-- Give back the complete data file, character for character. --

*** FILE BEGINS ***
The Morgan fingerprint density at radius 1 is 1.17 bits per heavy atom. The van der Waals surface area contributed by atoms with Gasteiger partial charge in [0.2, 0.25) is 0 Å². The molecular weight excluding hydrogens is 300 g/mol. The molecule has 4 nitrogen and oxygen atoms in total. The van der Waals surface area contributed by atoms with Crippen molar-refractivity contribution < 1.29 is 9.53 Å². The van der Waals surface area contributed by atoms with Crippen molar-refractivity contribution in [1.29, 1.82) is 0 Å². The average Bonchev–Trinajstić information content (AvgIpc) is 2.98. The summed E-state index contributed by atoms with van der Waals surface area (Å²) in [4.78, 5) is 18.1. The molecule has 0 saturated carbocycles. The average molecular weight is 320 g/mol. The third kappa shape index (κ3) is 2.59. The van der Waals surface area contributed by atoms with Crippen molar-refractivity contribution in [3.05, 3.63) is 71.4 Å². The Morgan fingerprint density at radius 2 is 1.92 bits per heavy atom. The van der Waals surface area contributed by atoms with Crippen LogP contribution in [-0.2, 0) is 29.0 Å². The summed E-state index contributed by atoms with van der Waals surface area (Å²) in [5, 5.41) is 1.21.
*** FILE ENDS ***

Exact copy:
The Morgan fingerprint density at radius 1 is 1.17 bits per heavy atom. The van der Waals surface area contributed by atoms with Gasteiger partial charge in [0.2, 0.25) is 0 Å². The molecular weight excluding hydrogens is 300 g/mol. The molecule has 4 nitrogen and oxygen atoms in total. The van der Waals surface area contributed by atoms with Crippen molar-refractivity contribution < 1.29 is 9.53 Å². The van der Waals surface area contributed by atoms with Crippen molar-refractivity contribution in [1.29, 1.82) is 0 Å². The average Bonchev–Trinajstić information content (AvgIpc) is 2.98. The summed E-state index contributed by atoms with van der Waals surface area (Å²) in [4.78, 5) is 18.1. The molecule has 0 saturated carbocycles. The average molecular weight is 320 g/mol. The third kappa shape index (κ3) is 2.59. The van der Waals surface area contributed by atoms with Crippen molar-refractivity contribution in [3.05, 3.63) is 71.4 Å². The Morgan fingerprint density at radius 2 is 1.92 bits per heavy atom. The van der Waals surface area contributed by atoms with Crippen LogP contribution in [-0.2, 0) is 29.0 Å². The summed E-state index contributed by atoms with van der Waals surface area (Å²) in [5, 5.41) is 1.21.